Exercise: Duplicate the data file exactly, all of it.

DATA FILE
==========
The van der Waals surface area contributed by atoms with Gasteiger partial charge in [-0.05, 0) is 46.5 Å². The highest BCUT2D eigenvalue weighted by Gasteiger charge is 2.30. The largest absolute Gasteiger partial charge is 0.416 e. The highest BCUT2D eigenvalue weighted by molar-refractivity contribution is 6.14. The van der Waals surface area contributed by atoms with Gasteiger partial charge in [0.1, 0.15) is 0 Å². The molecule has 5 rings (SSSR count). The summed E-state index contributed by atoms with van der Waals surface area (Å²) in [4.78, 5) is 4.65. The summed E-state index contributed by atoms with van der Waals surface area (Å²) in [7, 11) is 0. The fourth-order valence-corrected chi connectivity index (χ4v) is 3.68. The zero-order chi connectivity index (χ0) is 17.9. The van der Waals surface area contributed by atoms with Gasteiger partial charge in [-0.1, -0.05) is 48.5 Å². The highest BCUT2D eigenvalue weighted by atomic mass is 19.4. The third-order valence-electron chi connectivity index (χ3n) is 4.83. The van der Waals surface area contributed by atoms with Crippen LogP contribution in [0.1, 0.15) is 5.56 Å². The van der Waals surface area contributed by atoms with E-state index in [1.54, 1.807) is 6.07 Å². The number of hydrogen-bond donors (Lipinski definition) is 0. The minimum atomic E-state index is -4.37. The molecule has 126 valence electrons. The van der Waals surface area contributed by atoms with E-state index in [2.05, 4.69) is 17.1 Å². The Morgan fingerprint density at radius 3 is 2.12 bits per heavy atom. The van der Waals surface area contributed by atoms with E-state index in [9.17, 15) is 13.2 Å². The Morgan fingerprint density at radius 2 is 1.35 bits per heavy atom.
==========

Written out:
The van der Waals surface area contributed by atoms with Gasteiger partial charge in [-0.05, 0) is 46.5 Å². The highest BCUT2D eigenvalue weighted by Gasteiger charge is 2.30. The largest absolute Gasteiger partial charge is 0.416 e. The highest BCUT2D eigenvalue weighted by molar-refractivity contribution is 6.14. The van der Waals surface area contributed by atoms with Gasteiger partial charge in [0.1, 0.15) is 0 Å². The molecule has 5 rings (SSSR count). The summed E-state index contributed by atoms with van der Waals surface area (Å²) in [4.78, 5) is 4.65. The summed E-state index contributed by atoms with van der Waals surface area (Å²) in [7, 11) is 0. The fourth-order valence-corrected chi connectivity index (χ4v) is 3.68. The zero-order chi connectivity index (χ0) is 17.9. The van der Waals surface area contributed by atoms with Gasteiger partial charge in [-0.1, -0.05) is 48.5 Å². The highest BCUT2D eigenvalue weighted by atomic mass is 19.4. The third-order valence-electron chi connectivity index (χ3n) is 4.83. The van der Waals surface area contributed by atoms with Crippen LogP contribution in [0.1, 0.15) is 5.56 Å². The van der Waals surface area contributed by atoms with E-state index in [1.54, 1.807) is 6.07 Å². The number of hydrogen-bond donors (Lipinski definition) is 0. The minimum atomic E-state index is -4.37. The molecule has 126 valence electrons. The van der Waals surface area contributed by atoms with E-state index in [2.05, 4.69) is 17.1 Å². The Morgan fingerprint density at radius 3 is 2.12 bits per heavy atom. The van der Waals surface area contributed by atoms with E-state index in [9.17, 15) is 13.2 Å². The Morgan fingerprint density at radius 2 is 1.35 bits per heavy atom.